Albert Bates
25 Mar 2:40pm

How about a bamboo hedge by the surrounding iron fences to dampen the street noise, screen out unwanted views (both in and out), and provide food, fuel, fiber, biochar, construction material for winter hoophouses, and bird habitat? Maybe a constructed wetland to handle the blackwater of the West Wing could also plant bamboo in the reedbeds, and that would be a bit easier to control. Some deep anaerobic lagoons with algae, water plants (and fish) could be made effective barriers to migrating bamboo and angry mobs of the unemployed.

Mark O'Sullivan
25 Mar 5:22pm

White house honey from their own “first” bees? Awesome.

25 Mar 6:08pm

Off topic, but there’s a new critique of Transition Towns at

Neither creative nor upbeat, but in a blog with some readership.

25 Mar 6:19pm

Rocket is the same as arugula, right? I don’t see it on the map, but the article the map came from mentioned that while Ms Obama had one the argument against having beets in the garden, the chef had won the case for arugula.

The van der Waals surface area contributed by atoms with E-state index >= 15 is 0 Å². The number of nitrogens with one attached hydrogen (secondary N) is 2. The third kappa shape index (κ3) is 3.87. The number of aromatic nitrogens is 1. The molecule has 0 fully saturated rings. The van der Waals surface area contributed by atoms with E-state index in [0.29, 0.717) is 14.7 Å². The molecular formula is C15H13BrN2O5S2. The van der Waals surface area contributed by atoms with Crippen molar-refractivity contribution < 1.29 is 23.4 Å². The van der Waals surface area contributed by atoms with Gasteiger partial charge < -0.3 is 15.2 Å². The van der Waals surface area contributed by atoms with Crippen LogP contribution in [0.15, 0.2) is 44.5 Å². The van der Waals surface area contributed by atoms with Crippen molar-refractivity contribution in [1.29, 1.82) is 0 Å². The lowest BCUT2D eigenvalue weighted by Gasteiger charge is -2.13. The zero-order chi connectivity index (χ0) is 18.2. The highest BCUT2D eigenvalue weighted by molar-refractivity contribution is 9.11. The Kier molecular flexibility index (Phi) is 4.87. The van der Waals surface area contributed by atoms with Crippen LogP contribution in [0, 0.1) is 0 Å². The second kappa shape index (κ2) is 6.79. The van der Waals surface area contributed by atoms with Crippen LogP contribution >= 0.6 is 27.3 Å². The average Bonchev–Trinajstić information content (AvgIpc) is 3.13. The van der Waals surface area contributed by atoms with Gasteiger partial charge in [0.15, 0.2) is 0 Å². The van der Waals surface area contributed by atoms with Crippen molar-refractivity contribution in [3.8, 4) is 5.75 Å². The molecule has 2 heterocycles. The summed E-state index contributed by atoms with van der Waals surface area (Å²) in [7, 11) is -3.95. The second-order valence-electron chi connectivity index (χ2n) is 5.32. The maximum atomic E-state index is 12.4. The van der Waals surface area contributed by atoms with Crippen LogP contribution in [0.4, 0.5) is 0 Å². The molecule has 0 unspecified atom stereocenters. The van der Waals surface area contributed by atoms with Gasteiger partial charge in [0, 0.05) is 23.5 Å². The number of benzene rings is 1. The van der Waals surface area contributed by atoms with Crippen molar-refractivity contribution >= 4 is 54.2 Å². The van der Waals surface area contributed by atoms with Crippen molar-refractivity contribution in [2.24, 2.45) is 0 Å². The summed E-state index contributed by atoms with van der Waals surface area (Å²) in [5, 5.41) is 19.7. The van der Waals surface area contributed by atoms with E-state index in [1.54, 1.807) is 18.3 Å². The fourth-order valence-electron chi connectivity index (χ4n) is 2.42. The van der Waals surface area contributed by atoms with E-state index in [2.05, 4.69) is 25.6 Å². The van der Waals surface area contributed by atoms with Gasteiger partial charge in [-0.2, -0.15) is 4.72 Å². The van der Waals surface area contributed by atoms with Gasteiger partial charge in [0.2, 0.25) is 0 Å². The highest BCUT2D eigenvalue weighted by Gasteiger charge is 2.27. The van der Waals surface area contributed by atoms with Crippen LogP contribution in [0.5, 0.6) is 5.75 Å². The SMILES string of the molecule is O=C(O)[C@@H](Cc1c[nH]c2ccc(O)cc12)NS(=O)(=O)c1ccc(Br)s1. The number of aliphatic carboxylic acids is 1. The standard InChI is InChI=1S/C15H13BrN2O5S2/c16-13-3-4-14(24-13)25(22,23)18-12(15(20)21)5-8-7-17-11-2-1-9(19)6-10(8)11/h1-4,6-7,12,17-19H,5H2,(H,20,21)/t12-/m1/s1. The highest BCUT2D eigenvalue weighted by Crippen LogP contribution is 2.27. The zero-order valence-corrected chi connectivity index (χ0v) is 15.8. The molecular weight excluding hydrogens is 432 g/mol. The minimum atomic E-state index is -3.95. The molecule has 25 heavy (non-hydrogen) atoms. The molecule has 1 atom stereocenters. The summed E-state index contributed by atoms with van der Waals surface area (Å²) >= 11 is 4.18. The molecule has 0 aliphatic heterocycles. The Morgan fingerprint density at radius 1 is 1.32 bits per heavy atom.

So rocket WILL be there.
Strange about the tomatoes, though.

Graham Burnett
25 Mar 7:05pm

The posts on time management from this blog looked quite useful though!

Graham Burnett
25 Mar 7:06pm

Sixth tip; Send the Obmamas a complementary copy of Geoff Lawton’s ‘Establishing a Food Forest’ DVD :)

25 Mar 9:08pm

I think it’s a great first step, especially as it will encourage Americans to follow their example. And I for one am delighted they won’t be using raised beds!
Robert, you can find a short history of gardens at the white house in video form at

25 Mar 11:00pm

This reminds me of Marie Antoinette’s model farm at the Palace of Versailles, where she used to go to play at being a shepardess. That too was a long way from the palace.
Don’t mean to sound cynical – just to point out that it’s very hard to do this kind of thing without laying oneself open to ridicule from opponents.